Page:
C.G. Jung Letters, Vol. 1: 1906-1950

To Wilfrid Lay

Dear Mr. Lay, 20 April 1946

It was a great pleasure to have a letter from your hand.

Its contents have pleased me very much as they convey essential things.

You have understood my purpose indeed, even down to my “erudite” style.

As a matter of fact it was my intention to write in such a way that fools get scared and only true scholars and seekers can enjoy its reading.

I admire you very much for having learned and apparently mastered the difficult Chinese language.

I never got so far and that is the reason why I feel hopelessly handicapped in the further pursuit of the intricacies of I Ching.

I once had the immodest and rather foolish fantasy of writing a commentary on the I Ching, but I soon recognized the enormity of such a task and the absolute inadequacy of my equipment.

I’m not as old as you are yet, but I must say that not very long ago I recognized the immense truth of being the hsiao jen.

Such an understanding is indispensable to anyone who wants to understand what you very rightly formulate as equipollence.

Only the hsiao jen contains the chen-jen, who is the universal basis for your equipollence.

Your method of unravelling the mysteries of a quotation, namely by looking up its context, is very subtle and I must say elucidating.

Curiously enough it coincides absolutely with my method of dream interpretation.

What you say about “this so-called peace,” which apparently doesn’t make you particularly happy, doesn’t refer any more to the Pax Romana of olden times.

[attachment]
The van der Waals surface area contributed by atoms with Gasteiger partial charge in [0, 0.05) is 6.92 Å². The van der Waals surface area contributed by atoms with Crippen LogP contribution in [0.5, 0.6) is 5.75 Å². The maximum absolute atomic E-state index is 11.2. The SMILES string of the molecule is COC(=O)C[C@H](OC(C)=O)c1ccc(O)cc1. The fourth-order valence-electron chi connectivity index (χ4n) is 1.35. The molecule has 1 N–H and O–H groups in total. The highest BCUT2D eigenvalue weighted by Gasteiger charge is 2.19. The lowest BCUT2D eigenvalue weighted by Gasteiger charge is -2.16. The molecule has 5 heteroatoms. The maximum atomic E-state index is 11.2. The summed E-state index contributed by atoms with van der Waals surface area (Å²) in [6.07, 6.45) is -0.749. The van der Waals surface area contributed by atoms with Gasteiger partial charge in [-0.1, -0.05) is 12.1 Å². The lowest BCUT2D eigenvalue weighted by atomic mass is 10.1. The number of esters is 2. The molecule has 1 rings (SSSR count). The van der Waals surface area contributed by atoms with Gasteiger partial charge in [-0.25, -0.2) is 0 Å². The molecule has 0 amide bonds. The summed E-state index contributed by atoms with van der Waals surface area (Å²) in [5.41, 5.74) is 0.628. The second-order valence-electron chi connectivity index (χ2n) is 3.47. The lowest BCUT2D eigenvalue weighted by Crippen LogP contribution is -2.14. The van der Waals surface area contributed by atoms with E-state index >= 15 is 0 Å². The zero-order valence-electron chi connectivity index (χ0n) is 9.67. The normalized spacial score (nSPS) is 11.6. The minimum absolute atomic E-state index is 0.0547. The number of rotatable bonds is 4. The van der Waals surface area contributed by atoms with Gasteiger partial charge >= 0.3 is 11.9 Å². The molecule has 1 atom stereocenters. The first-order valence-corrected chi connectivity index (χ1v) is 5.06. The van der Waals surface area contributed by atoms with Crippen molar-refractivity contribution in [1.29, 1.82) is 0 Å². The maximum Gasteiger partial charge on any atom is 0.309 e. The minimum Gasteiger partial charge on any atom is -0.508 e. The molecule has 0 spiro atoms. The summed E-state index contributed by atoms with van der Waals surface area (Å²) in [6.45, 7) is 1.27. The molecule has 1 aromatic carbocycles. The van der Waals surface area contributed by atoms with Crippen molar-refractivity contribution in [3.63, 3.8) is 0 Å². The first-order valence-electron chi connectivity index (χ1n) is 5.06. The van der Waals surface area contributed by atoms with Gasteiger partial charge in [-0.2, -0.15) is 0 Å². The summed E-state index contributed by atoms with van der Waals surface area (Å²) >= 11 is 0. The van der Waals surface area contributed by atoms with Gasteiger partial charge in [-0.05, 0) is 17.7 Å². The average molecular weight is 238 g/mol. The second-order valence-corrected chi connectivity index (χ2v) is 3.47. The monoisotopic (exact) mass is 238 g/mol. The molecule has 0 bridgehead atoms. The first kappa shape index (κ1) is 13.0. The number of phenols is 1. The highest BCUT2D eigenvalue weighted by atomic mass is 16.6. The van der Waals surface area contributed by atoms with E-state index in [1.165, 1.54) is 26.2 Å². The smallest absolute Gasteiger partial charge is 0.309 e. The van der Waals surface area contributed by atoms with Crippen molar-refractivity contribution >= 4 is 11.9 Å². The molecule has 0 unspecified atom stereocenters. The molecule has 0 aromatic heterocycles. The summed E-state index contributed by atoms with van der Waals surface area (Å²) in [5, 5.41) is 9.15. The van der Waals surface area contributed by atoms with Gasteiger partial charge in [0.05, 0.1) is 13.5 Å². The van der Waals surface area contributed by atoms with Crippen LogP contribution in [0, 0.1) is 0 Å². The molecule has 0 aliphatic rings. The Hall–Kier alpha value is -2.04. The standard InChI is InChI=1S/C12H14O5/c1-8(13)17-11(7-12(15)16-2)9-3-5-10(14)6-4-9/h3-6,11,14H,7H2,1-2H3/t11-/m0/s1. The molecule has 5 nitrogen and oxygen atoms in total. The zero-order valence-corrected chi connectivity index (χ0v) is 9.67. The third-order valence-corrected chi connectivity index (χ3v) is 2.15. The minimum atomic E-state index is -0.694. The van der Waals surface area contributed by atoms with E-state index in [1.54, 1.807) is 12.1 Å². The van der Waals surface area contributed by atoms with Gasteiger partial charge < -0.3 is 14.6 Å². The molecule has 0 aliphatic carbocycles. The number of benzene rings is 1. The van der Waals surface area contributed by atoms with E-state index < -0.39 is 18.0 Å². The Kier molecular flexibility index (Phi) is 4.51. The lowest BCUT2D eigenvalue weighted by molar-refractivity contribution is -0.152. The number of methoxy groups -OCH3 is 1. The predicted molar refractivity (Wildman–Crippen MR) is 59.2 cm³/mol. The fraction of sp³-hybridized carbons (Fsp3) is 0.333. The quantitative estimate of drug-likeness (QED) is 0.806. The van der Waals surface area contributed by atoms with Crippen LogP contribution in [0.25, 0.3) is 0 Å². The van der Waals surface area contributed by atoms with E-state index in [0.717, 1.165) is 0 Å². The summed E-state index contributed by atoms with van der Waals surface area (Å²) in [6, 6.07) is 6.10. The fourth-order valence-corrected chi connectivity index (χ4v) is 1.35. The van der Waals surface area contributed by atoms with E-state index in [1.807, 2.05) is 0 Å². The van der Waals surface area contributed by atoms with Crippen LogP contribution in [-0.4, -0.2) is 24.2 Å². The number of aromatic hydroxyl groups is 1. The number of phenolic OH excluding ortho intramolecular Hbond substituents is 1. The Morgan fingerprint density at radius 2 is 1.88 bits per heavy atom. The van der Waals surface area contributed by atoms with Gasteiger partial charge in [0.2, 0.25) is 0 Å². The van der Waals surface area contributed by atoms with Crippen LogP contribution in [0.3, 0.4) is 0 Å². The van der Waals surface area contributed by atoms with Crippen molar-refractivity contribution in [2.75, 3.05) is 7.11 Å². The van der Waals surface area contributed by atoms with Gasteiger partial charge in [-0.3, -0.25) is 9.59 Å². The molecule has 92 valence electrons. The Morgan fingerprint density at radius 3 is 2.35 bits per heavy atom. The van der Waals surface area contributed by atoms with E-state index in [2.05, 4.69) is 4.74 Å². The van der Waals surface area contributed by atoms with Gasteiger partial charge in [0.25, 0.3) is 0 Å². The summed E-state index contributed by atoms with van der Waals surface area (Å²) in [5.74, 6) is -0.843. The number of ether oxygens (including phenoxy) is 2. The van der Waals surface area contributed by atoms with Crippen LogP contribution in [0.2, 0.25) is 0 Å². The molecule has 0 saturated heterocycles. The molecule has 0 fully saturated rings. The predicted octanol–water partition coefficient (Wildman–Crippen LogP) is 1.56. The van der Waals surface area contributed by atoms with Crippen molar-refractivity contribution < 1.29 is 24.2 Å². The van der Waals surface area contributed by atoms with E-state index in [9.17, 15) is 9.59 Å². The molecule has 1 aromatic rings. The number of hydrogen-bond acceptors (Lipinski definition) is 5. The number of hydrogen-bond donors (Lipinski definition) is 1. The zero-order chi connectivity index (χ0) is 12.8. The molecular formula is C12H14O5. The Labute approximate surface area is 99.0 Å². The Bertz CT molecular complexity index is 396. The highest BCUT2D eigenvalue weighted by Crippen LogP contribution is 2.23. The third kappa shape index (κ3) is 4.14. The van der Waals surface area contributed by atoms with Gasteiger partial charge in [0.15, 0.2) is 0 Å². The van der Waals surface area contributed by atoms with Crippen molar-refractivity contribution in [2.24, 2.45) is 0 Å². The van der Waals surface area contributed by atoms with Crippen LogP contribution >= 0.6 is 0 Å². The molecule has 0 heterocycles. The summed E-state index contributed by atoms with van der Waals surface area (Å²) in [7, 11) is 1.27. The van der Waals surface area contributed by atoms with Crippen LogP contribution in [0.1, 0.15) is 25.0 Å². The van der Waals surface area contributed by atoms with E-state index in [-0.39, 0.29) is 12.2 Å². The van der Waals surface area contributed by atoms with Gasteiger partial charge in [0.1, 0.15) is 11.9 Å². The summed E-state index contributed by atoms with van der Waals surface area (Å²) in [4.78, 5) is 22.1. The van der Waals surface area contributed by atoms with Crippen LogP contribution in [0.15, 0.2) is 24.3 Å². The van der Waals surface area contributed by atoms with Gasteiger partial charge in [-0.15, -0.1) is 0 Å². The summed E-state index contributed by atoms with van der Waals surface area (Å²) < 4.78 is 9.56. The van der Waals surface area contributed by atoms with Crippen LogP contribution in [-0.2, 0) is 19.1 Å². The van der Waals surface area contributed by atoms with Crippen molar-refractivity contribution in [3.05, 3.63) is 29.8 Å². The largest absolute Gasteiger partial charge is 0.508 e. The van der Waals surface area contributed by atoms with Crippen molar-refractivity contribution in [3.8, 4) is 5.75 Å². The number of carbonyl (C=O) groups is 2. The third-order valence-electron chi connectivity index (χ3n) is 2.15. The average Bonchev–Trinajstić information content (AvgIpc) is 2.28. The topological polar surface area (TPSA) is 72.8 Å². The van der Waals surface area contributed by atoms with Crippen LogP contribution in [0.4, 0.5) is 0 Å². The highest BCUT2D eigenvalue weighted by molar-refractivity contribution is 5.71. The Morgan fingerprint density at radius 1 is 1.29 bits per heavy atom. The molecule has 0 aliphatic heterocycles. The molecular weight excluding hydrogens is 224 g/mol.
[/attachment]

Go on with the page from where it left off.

It is now, as you have noticed, a Pax Americana.

It should fill you with pride if you are still accessible to political illusions.

To me this peace is no peace at all.

I think there is no such thing as peace, since even a peaceful democracy like Switzerland is nothing but a mitigated civil war which we are wise enough or small enough to entertain chronically in order to escape worse issues.

Man, on the whole, is a fool and remains a fool.

Yet it is apparently indispensable to believe in a better future.

It never has been better, however, it has only been new and apparently incomparable, so that people have always been puzzled whether it could not be perchance the long hoped-for better future.

Hoping you are always in good health,

I remain,

Yours sincerely,

C.G. Jung

Note: Lit. “little man.” The “little man” is frequently referred to in the I Ching; his fate is to suffer and accept (cf. Hellmut Wilhelm, “Das Zusammenwirken von Himmel, Erde und Mensch,” Eranos Jahrbuch 1962 , pp. 342f.).

Richard Wilhelm, in his German translation of the I Ching, used the term “gemeiner Mensch” (common man), which in Mrs. Baynes’s English version is rendered “inferior man.”

According to a communication from Hellmut Wilhelm, the term hsiao jen in the I Ching does not carry a derogatory meaning although it acquired this in later writings, particularly those of the Confucian school; so perhaps “common man” would express the double meaning more accurately.

Note: L.’s concept of “spiritual equipollence,” according to which “everyone has a soul, and has as much chance as anyone else of becoming conscious of its extent.”